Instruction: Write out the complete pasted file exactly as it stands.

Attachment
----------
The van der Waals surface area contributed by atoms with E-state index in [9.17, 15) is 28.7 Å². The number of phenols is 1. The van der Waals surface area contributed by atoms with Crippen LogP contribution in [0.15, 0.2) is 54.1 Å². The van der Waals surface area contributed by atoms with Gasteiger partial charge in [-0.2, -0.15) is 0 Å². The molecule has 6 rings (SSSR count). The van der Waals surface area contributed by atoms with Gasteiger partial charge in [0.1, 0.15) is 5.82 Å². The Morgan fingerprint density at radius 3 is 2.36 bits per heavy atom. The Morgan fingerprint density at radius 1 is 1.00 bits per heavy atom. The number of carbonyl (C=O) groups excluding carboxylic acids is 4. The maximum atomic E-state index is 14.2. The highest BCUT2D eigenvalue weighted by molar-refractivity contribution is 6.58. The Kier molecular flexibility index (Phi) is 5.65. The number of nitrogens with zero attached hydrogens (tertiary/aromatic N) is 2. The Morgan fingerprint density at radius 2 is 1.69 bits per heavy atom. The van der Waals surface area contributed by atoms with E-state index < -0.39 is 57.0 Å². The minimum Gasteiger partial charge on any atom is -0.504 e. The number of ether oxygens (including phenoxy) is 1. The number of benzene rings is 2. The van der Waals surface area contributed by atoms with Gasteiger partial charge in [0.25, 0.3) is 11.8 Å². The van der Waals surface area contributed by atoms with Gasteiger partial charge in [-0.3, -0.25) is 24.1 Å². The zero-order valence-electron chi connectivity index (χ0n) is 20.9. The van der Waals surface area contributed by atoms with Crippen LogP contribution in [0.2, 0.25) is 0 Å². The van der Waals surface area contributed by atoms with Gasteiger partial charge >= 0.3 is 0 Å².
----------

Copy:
The van der Waals surface area contributed by atoms with E-state index in [9.17, 15) is 28.7 Å². The number of phenols is 1. The van der Waals surface area contributed by atoms with Crippen LogP contribution in [0.15, 0.2) is 54.1 Å². The van der Waals surface area contributed by atoms with Gasteiger partial charge in [-0.2, -0.15) is 0 Å². The molecule has 6 rings (SSSR count). The van der Waals surface area contributed by atoms with Gasteiger partial charge in [0.1, 0.15) is 5.82 Å². The Morgan fingerprint density at radius 3 is 2.36 bits per heavy atom. The Morgan fingerprint density at radius 1 is 1.00 bits per heavy atom. The number of carbonyl (C=O) groups excluding carboxylic acids is 4. The maximum atomic E-state index is 14.2. The highest BCUT2D eigenvalue weighted by molar-refractivity contribution is 6.58. The Kier molecular flexibility index (Phi) is 5.65. The number of nitrogens with zero attached hydrogens (tertiary/aromatic N) is 2. The Morgan fingerprint density at radius 2 is 1.69 bits per heavy atom. The van der Waals surface area contributed by atoms with E-state index < -0.39 is 57.0 Å². The minimum Gasteiger partial charge on any atom is -0.504 e. The number of ether oxygens (including phenoxy) is 1. The number of benzene rings is 2. The van der Waals surface area contributed by atoms with Gasteiger partial charge in [0.25, 0.3) is 11.8 Å². The van der Waals surface area contributed by atoms with Gasteiger partial charge in [-0.3, -0.25) is 24.1 Å². The zero-order valence-electron chi connectivity index (χ0n) is 20.9. The van der Waals surface area contributed by atoms with Crippen LogP contribution in [0.2, 0.25) is 0 Å². The van der Waals surface area contributed by atoms with Gasteiger partial charge >= 0.3 is 0 Å².